“I assure them that within a short amount of time after you move, you can reestablish your home and all those good feelings about home in a new place and leave the other part as part of your past,” said Glass.
With older kids who don’t have long before graduating high school, parents often want to hold on to the family home together until the youngest child is off to college. If you can make it work financially, it makes sense. You do need to figure out all the specifics of keeping the home, such as who is responsible for the mortgage, who pays for regular maintenance, and how capital improvements will be handled.
Whoever is moving out of the home may be motivated to agree to this because the house would likely continue to increase in value. Once the house is sold, that person would get more money out of it. The disadvantage is that while their name is still on the mortgage, they may have difficulty qualifying for another mortgage which would allow them to buy a new home.
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Pulling heavily from his own personal experience, Glass advises his clients not to buy a new home right away. He says that renting is the way to go. That gives you time to consider where you buy a home, the type of neighborhood, the home features that are important to you, as well as having a clearer picture of your finances.
People are often opposed to this as they would rather see their housing payment going toward building their own equity rather than supporting a landlord. Glass counters this by pointing out that in the first few years of a mortgage almost all of each monthly payment is going to interest and not equity. If you can keep your rent about the same as the interest you’d be paying, you’re not losing out on equity and you’re giving yourself the flexibility and freedom to make a better, informed decision when the disruption from your divorce has settled.
While trying to decide where you want to live, a top consideration needs to be where your kids go to school. Their school is a center of their activities and the further away you are from it, the greater the risk of there being distance between you and your kids.
“If you’re too far away from school, it’s that much harder to schedule after school play dates,” said Glass. “Even on a very small level, it takes them longer to get to school and get home from school. That morning drive that used to be five or 10 minutes and your kids were chipper and excited to go to school. If it turns into half an hour or 45 minutes, that becomes a hassle.”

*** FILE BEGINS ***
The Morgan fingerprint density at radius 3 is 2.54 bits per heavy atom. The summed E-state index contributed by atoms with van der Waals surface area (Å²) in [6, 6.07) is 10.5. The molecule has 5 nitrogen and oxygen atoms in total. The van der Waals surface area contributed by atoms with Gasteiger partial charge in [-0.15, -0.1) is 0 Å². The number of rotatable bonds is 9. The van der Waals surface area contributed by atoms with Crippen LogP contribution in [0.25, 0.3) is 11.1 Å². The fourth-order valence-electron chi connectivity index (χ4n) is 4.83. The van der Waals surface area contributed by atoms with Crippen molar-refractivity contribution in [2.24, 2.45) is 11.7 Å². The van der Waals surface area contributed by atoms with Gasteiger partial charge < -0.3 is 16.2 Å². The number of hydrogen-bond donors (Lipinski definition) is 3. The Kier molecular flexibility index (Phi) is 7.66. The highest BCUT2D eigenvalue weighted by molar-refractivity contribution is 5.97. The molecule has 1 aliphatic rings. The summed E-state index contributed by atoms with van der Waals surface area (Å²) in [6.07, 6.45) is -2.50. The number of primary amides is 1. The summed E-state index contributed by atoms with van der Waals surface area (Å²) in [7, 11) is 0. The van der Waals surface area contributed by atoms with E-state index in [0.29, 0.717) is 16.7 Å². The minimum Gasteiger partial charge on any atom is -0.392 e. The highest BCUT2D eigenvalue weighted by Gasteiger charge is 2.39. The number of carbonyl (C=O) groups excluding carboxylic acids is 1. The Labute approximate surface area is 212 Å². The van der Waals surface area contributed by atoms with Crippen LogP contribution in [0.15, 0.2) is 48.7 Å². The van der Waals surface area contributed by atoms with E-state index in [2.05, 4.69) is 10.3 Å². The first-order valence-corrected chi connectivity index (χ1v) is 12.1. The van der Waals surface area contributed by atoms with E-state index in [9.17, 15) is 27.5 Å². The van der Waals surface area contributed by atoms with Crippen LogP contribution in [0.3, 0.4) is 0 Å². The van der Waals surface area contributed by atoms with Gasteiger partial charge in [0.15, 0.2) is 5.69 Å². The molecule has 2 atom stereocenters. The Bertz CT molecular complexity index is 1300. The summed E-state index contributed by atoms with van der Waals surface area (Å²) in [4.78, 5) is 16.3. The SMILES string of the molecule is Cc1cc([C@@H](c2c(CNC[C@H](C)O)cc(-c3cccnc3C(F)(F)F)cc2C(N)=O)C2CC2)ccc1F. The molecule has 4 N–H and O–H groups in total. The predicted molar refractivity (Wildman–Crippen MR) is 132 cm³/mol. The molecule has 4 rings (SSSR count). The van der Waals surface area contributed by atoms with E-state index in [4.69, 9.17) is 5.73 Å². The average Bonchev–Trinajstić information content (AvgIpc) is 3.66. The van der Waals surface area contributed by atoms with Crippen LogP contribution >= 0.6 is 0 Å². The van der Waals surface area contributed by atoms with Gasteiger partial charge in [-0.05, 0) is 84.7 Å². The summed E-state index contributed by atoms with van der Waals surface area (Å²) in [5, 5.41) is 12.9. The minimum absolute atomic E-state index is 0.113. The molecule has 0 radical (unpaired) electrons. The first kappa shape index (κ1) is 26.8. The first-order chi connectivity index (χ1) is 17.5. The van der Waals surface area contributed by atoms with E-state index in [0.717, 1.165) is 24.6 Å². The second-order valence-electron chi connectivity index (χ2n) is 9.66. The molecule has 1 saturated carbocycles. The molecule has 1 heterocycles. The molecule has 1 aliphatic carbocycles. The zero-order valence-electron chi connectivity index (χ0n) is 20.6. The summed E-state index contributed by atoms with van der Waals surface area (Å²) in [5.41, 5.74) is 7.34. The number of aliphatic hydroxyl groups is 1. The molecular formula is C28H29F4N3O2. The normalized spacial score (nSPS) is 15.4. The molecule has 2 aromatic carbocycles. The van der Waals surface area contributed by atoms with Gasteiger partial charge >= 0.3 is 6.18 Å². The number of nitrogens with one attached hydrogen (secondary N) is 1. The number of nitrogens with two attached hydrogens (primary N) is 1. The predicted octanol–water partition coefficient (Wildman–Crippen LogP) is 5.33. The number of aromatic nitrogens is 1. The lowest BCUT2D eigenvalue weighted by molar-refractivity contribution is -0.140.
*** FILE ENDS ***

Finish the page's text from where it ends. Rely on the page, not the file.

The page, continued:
Glass advises his clients to maintain the same living situation if possible. If the kids had separate bedrooms in the family home, then look to keep separate bedrooms. If they shared bedrooms, that may still work, although that is also age-dependent. It often comes down to finances, but you can be open to an apartment or condo instead of a single-family home.
When Glass divorced, he moved into an apartment and was nervous about how his daughters would react to not being in a house. He quickly found that far from disliking the apartment, they were excited about it. With a doorman, it was a safe building and Glass allowed them to take their scooters up to the roof on their own which thrilled them.
“My kids figured out a way to make it as exciting as living anywhere else,” said Glass. “It just proves to me that the kids are much more flexible and adaptable to life post-divorce than most of us adults.”
If you do move out of the marital home, then one extra step you can take to make your new house feel like home to your kids is to get them involved with decorating their new bedroom. It helps them feel they have a voice in the change, and it isn’t all just being imposed on them. It gives them some control over this major shift in their lives.
“It ended up being a fun economics homework assignment,” said Glass. “They had a certain amount of money and they had pads and paper and had to figure out how to fit whatever they wanted in that budget. They were excited to be able to pick out their own decorations and their own stuff for their rooms.”
If you’re staying in the marital home, you’ll likely want to do some redecorating. Glass recommends that you start off with the master bedroom (your own space) and hold off changing the common areas like the living room and kitchen for some time. That helps the kids transition as opposed to coming home one day and finding everything about the home has changed.
Continued access to the family home causes so many arguments. For the spouse who stays living in the home, when their STBX just comes in, and walks around as if they still lived there, it feels like a complete invasion of privacy.
For the spouse that moved out, they often feel that if their name is still on the title to house or if they’re still helping to pay for the home, then it’s still their house and they have a right to enter.
This is a pretty black and white issue for Glass regardless of where you are in the legal process.
“Once you’ve moved out you should turn over the key and say, ‘this is no longer my home’.”